During the early 1980s, my mother saw an advertisement in the Times requesting any descendants of William Capel Slaughter to contact a box number. This my mother duly did, and through subsequent enquiries discovered that her grandfather had had an affair with a governess after the death of his first wife and that a son – Charles Slaughter – had been born as a result of this liason in the 1890s. My mother was given to understand that, on her marriage to William in 1898, Hester Mary Bruce had insisted that the baby took the name of the doctor who had delivered him rather than the name of Slaughter, so he became Charles Leslie.
It is difficult to discover the facts about these events, but there is a tantalising detail in William May’s diary entry for 23rd August 1895 in which he describes how William Slaughter came up to London from Devon en route for Switzerland where he was going on holiday with his children at Pontresina.[There are some photos of the family at the resort in my grandfather’s album].
May writes : [dined] ‘with Slaughter and Madame la Franc, alias Carlotta at the Cafe Royal…. very nice dinner of a recherche character and some excellent champagne Perinet fils of 1874.” Is Madame la Franc a code name for William Slaughter’s mistress, Carlotta or Charlotte? It sounds as though May knew about William’s affair, and they obviously all enjoyed socialising.
There are other tantalising clues as to the identity of the illegitimate child.There is a record of a Charles Leslie, who died in Folkestone, Kent on 17th August 1983, aged 85, [born 12th January 1898.]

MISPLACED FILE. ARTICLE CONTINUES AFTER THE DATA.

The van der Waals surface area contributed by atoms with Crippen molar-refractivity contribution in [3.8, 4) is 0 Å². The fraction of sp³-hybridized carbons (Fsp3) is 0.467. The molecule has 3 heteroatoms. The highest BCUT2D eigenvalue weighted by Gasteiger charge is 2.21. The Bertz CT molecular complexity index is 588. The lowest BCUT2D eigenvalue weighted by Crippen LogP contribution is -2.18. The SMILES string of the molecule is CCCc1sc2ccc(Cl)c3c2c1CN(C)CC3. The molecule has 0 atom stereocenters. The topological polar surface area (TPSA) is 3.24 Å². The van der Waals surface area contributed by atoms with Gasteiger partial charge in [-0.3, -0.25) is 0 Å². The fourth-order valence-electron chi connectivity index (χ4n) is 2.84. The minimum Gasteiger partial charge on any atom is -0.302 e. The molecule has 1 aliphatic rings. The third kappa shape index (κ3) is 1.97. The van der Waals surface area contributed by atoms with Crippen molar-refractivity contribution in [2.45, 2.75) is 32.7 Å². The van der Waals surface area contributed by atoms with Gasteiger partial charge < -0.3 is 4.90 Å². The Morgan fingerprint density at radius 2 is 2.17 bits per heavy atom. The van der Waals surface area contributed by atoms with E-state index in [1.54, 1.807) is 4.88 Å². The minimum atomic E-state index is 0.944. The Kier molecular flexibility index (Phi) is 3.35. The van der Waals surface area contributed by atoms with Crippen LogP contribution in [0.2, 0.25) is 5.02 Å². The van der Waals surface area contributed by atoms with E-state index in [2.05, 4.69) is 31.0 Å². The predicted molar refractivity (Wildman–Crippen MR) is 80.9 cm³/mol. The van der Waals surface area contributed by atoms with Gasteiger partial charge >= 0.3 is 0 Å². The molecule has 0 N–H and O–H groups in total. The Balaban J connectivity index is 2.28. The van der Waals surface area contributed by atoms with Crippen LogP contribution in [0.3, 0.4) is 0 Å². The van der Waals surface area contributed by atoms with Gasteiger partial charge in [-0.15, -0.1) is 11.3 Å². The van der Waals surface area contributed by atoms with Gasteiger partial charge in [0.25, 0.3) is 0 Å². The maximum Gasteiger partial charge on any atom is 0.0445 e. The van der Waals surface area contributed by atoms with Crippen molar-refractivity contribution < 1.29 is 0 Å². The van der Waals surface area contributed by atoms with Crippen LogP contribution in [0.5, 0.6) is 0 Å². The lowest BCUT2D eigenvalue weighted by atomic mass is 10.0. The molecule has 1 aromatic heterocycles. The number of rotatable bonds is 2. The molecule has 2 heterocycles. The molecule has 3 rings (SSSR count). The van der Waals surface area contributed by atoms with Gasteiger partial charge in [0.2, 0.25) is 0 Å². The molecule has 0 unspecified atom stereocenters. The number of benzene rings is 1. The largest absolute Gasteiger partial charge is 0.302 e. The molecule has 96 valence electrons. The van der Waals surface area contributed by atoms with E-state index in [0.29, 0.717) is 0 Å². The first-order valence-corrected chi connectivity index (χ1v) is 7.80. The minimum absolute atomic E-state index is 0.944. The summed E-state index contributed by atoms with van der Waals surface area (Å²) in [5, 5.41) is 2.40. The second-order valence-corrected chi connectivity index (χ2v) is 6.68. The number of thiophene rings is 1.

There is also the 1891 census record of a Julia [surname indecipherable], a Swiss subject from Berne, and governess in the household of George May ,aged 33, who was a solicitor and partner with Slaughter and May.
My mother was discouraged from making further contact with her grandfather’s other family, although she would have liked to have got to know them.It seems they had put the advertisement in the paper for legal reasons, not really expecting any response and not keen to communicate further with any of William Slaughter’s direct descendants.
There are difficulties in researching illegitimate children, especially after so many years. Names are changed, family members move or die. Sometimes people do not wish to rake over old arguments or unhappy periods in their lives. However, it would have been interesting to find out about Charles’ mother, to learn about his childhood and how he remembered his father, William – the grandfather whom my mother never knew – and who, I believe, always provided generously for his ‘other’ family.